BP Plc ( BP ) finally made its largest ever criminal settlement with the federal authorities regarding the catastrophic 2010 Macondo well oil spill. The incident was a major environmental disaster in U.S. history. The settlement releases BP from a maze of legal uncertainties. The British major can now focus more fully on the remaining civil claims and look beyond the tragedy.
The agreement with the U.S. government calls for the payment of $4.5 billion − including a record $1.25 billion criminal fine in the U.S. − by the British oil giant to resolve all criminal charges leveled by the Department of Justice (DOJ) and all claims by the Securities and Exchange Commission (SEC). All claims with the DOJ would be resolved with $4 billion of payments that is to be made over a period of five years, while all securities claims with the SEC by paying $525 million over three years.
Per the deal, BP has also decided to plead guilty to 11 felony counts of misconduct. The company acknowledged the misconduct of the ships' officers that led to a loss of 11 lives. Moreover, the company will also plead guilty to one misdemeanor count under the Clean Water Act, one misdemeanor count under the Migratory Bird Treaty Act and one felony count of obstruction of Congress.
The move has undoubtedly taken quite a many by surprise. Few expected BP to make a clean breast of its misdemeanors while settling the claims. The candid admission of guilt helped the shares of BP close nearly 0.4% higher at $40.30 on November 15, a day when not many major oil companies ended on such a positive note.
Despite the optimism surrounding the claim settlement, we remind investors that BP still faces federal civil claims that include Clean Water Act civil claims; federal and state Natural Resources Damages claims; private civil claims that were not covered by the Plaintiff's Steering Committee settlement in April, private securities claims pending in MDL 2185; state economic loss claims; and various private civil claims that are pending in other federal and state courts.
The company said the settlement − which is still subject to approval by the federal court − adds $3.85 billion to the $38.1 billion it has already kept aside to fund for the biggest oil spill ever in U.S. waters. The April 2010 incident in the Gulf of Mexico (GoM) killed 11 workers and leaked 4.9 million barrels of oil into the Gulf over 87 days, polluting shores from Texas to Florida.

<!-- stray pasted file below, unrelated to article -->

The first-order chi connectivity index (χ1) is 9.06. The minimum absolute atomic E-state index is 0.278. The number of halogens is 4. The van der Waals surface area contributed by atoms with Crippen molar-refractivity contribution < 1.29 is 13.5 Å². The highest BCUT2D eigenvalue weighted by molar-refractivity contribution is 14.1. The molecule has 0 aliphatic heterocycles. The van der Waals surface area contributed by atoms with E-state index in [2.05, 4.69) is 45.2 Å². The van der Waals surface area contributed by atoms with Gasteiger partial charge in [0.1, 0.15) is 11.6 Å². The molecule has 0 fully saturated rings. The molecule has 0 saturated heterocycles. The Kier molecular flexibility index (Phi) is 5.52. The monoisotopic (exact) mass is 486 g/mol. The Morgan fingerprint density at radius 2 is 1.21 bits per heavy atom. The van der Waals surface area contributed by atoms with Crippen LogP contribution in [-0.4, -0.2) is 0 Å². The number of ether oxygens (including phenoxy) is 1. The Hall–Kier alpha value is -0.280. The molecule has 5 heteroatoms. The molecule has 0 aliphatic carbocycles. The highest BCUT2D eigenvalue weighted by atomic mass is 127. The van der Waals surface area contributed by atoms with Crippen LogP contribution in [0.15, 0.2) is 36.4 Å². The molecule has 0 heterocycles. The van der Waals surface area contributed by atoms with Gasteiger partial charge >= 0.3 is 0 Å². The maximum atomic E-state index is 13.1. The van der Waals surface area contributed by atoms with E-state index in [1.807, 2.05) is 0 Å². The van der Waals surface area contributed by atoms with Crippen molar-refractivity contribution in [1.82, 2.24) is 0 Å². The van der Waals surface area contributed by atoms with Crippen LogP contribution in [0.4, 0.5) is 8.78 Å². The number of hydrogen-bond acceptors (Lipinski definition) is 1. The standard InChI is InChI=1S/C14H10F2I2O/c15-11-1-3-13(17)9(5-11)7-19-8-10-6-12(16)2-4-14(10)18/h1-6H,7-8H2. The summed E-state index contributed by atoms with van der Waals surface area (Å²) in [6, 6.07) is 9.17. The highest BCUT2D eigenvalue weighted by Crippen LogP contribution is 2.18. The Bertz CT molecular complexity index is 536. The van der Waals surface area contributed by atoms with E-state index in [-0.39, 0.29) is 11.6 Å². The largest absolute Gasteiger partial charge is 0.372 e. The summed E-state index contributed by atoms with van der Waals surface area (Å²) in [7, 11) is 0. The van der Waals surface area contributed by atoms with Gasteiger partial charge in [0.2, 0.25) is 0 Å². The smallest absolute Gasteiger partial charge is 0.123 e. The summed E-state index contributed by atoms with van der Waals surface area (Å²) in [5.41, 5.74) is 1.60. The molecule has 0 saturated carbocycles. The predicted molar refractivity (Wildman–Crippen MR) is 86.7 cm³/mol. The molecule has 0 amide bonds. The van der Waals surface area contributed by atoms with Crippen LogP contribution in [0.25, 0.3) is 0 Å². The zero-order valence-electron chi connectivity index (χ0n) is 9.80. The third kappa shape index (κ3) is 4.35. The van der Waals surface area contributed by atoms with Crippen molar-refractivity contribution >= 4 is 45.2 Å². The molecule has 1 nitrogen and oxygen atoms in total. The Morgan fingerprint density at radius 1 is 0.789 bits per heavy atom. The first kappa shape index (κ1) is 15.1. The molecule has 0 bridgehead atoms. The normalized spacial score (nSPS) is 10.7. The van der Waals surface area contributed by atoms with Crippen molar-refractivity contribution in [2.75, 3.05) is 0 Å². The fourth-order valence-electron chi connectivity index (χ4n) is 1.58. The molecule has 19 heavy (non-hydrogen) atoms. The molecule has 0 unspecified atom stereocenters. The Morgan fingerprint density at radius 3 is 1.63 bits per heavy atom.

BP remains busy in reshaping its portfolio through the divestment of smaller non-core properties to pay spill-related costs, while holding onto potential big resources. Although this move will likely hurt the company's performance in the near term, it is expected to benefit the oil giant eventually over the long haul.
Recently, BP has shown interest in increasing its stake in the Russian state controlled group - Rosneft - from the existing 1.3%. However, BP's purchase is contingent on the sale of its stake in a private Russian venture, TNK-BP. The London-based group intends to increase its investment in Russia with the proceeds raised from the potential sale of its 50% stake in the $60 billion joint venture with Russian oligarchs.
Hence, refocused upstream activities with a leading position in the Gulf region following the Macondo incident will definitely help BP in overcoming the near-term tribulations. Notably, the company has already purchased 40 new leases in the Gulf.
BP, UK's second largest oil company by market value after Royal Dutch Shell Plc ( RDS.A ), carries a Zacks #3 Rank, which is equivalent to a Hold rating for a period of one to three months. We also maintain our long-term Neutral recommendation on the company.